Ain't no sacrilege to call Elvis king
          Dad is great and all but he never could sing -
          Jesus

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          • #6
            Was it Chanko Nabe season in Tokyo?

            Any food pictures or strange gear pictures would be delightful. heck, any kind of pictures would be great. I have wished that I had carried a small recorder for all of the strange announcements.

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            • #7
              Originally posted by Anderton
              Sometimes I really like my life
              if y'all are interested, just say the word and I'll post some more.


              We're all ears!
              MySpace
              Blog

              Blatant advertizing for one of my latest "one man band" productions.
              http://www.gymusic.com/audio/ItFeelsLIkeHome_Mix1.mp3

              “I believe that working with limited tracks in those days made us better arrangers. Having to do reductions made us better mixers. Having limited equipment made us better engineers.” - 2008 GY

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              • #8
                Man, it's totally cool that Tokyo isn't in ruins. I was watching the news on TV the other night and some huge lizard was stomping the city to smithereens.

                Oh. I think that was a movie.

                Never mind.
                My Space

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                • #9
                  I once spent about 18 hours in Hong Kong, after a month touring Europe, we board a plane in London, fly 1/2 way cross the world, clear customs, go straight to the venue, do a show, hotel for a shower and some shuteye, then back to the airport to complete the trip around the world (almost) back to the east coast.

                  I definitely do not miss those days!!!!!!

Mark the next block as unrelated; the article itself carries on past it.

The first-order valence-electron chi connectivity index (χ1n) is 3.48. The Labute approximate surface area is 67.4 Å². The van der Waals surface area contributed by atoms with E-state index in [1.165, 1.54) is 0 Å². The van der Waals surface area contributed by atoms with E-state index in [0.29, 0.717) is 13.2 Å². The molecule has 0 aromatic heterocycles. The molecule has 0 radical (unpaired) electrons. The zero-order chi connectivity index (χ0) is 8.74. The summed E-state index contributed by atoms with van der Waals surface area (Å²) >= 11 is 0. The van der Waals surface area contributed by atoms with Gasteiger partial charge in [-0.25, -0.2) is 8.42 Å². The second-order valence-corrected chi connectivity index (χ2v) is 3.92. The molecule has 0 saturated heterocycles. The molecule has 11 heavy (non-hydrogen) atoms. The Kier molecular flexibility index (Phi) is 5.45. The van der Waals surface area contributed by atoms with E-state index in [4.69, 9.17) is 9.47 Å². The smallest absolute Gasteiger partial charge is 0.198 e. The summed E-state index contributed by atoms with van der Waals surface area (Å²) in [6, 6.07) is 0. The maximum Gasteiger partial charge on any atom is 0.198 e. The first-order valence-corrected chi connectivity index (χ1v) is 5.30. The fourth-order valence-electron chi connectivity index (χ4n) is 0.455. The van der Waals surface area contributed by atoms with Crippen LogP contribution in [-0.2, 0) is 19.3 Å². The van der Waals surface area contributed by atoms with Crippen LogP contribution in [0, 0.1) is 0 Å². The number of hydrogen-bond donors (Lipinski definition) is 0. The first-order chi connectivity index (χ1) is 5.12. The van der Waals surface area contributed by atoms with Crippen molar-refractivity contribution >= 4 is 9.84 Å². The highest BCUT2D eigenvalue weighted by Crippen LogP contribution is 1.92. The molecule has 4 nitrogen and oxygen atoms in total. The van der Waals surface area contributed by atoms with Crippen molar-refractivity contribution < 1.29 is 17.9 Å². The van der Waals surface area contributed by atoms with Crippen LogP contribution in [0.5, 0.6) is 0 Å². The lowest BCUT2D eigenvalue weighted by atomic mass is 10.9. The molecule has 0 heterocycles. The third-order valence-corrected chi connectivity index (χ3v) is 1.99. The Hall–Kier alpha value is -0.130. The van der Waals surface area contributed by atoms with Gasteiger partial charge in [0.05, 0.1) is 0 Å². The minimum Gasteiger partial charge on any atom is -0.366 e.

Tokyo makes NYC look like a sleepy midwest town. Traffic jams at 3am, sidewalks always bussling. The Japanese are so weird, I never knew if they were serious, joking or making fun of us.

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                  • #10
                    I love everything about Japan, it's people and it's culture. But if you hear them snicker and say "Baka Gaijin", then yes...they're making fun of you.
                    Bear
                    BLAbla

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                    • #11
                      Originally posted by where02190
                      The Japanese are so weird, I never knew if they were serious, joking or making fun of us.


                      Best I could tell, it was all three at once. They're fasinated by the American... and think he's fool all at once.
                      __________
                      Ain't no sacrilege to call Elvis king
                      Dad is great and all but he never could sing -
                      Jesus

                      Comment


                      • #12
                        Originally posted by LiveMusic
                        I am hearing very good things about the new PA800 keyboard arranger and can't wait to try one. I have a Yamaha psr2000, circa seven years old. But I got hold of some PA80 (not PA800) styles that have been converted to Yamaha and they are excellent. I could be tempted to go Korg, for sure.


                        From what I've heard the PA800 is a great board. The local dealer is going to call me to demo one when it's delivered to his store. I'm using a PSR3000 and I may jump ship to Korg as well.

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                        • #13
                          Originally posted by Anderton

                          ...and to see Korg's headquarters and meet some of the people behind the products.